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The Promise of Pragmatism: Modernism and the Crisis of Knowledge and Authority


reviewed by George Cotkin 1994

coverTitle: The Promise of Pragmatism: Modernism and the Crisis of Knowledge and Authority
Author(s): John Patrick Diggins
Publisher: University of Chicago Press, Chicago
ISBN: 0226148793, Pages: , Year: 1995
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The dark, brooding specter of Henry Adams informs this work from beginning to end. Indeed, Adams's persona and Diggins's presence, at times, marvelously meld together. In this immensely challenging and ethically charged volume Diggins wants, despite his stated intentions, to do more than simply evaluate "the promise of pragmatism." He intends to use the weight of history, the burden of doubt, and the knife of irony to proclaim that the only saving grace available to our civilization may lie in a chastened relationship with the past, present, and future. Given such a perspective, it is not surprising that Diggins will find pragmatism wanting and John Dewey's earnest optimism terribly problematic. Diggins sees an unfortunate continuity in pragmatism from its origins with James, Peirce, and especially Dewey to its present paragon, Richard Rorty. All too often, pragmatism has been concerned with experimental verification, with a notion of truth that is future-oriented. In this looking forward, pragmatism has shown, in Diggins's perspective, a fatally flawed unwillingness to grapple with history,... (preview truncated at 150 words.)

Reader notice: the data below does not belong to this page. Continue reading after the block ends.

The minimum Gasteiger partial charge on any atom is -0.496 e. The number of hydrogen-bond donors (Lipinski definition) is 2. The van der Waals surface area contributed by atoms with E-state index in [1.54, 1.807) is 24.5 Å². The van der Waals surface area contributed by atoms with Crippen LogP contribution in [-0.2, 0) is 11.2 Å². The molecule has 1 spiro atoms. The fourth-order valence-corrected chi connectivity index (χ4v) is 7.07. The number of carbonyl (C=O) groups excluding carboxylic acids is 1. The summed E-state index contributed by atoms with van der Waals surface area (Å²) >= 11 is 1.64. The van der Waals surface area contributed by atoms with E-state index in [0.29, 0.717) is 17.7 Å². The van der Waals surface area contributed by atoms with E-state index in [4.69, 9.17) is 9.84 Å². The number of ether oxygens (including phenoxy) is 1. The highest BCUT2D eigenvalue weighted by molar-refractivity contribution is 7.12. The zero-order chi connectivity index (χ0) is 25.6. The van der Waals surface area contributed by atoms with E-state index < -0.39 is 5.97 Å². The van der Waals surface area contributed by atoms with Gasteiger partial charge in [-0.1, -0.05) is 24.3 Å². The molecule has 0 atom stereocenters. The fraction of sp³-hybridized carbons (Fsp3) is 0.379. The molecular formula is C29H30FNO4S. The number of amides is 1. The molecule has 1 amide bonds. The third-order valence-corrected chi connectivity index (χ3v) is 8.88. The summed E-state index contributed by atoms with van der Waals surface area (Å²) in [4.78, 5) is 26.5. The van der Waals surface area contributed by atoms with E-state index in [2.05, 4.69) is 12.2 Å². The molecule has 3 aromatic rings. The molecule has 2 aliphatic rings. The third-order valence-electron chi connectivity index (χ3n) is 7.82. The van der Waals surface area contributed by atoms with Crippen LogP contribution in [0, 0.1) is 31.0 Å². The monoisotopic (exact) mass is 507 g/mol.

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Cite This Article as: Teachers College Record Volume 96 Number 2, 1994, p. 345-346
http://www.tcrecord.org ID Number: 61, Date Accessed: 10/21/2017 4:42:40 AM

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